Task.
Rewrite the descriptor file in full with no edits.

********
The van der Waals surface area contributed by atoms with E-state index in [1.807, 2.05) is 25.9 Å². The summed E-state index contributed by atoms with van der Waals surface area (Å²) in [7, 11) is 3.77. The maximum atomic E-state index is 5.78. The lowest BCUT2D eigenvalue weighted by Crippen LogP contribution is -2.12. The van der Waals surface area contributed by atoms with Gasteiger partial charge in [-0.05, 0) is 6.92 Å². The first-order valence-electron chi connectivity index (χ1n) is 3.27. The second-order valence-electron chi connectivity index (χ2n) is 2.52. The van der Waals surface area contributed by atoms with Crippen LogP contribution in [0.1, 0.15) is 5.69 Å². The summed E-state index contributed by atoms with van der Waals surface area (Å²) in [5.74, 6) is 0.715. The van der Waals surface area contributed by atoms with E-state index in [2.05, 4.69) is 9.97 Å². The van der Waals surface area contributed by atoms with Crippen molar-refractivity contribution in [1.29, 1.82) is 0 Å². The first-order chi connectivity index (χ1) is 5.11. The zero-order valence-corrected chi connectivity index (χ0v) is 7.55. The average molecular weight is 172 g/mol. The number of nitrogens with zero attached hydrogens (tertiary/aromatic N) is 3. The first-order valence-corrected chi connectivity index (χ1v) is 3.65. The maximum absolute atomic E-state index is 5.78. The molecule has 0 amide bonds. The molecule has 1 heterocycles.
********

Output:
The van der Waals surface area contributed by atoms with E-state index in [1.807, 2.05) is 25.9 Å². The summed E-state index contributed by atoms with van der Waals surface area (Å²) in [7, 11) is 3.77. The maximum atomic E-state index is 5.78. The lowest BCUT2D eigenvalue weighted by Crippen LogP contribution is -2.12. The van der Waals surface area contributed by atoms with Gasteiger partial charge in [-0.05, 0) is 6.92 Å². The first-order valence-electron chi connectivity index (χ1n) is 3.27. The second-order valence-electron chi connectivity index (χ2n) is 2.52. The van der Waals surface area contributed by atoms with Crippen LogP contribution in [0.1, 0.15) is 5.69 Å². The summed E-state index contributed by atoms with van der Waals surface area (Å²) in [5.74, 6) is 0.715. The van der Waals surface area contributed by atoms with E-state index in [2.05, 4.69) is 9.97 Å². The van der Waals surface area contributed by atoms with Crippen molar-refractivity contribution in [1.29, 1.82) is 0 Å². The first-order chi connectivity index (χ1) is 5.11. The zero-order valence-corrected chi connectivity index (χ0v) is 7.55. The average molecular weight is 172 g/mol. The number of nitrogens with zero attached hydrogens (tertiary/aromatic N) is 3. The first-order valence-corrected chi connectivity index (χ1v) is 3.65. The maximum absolute atomic E-state index is 5.78. The molecule has 0 amide bonds. The molecule has 1 heterocycles.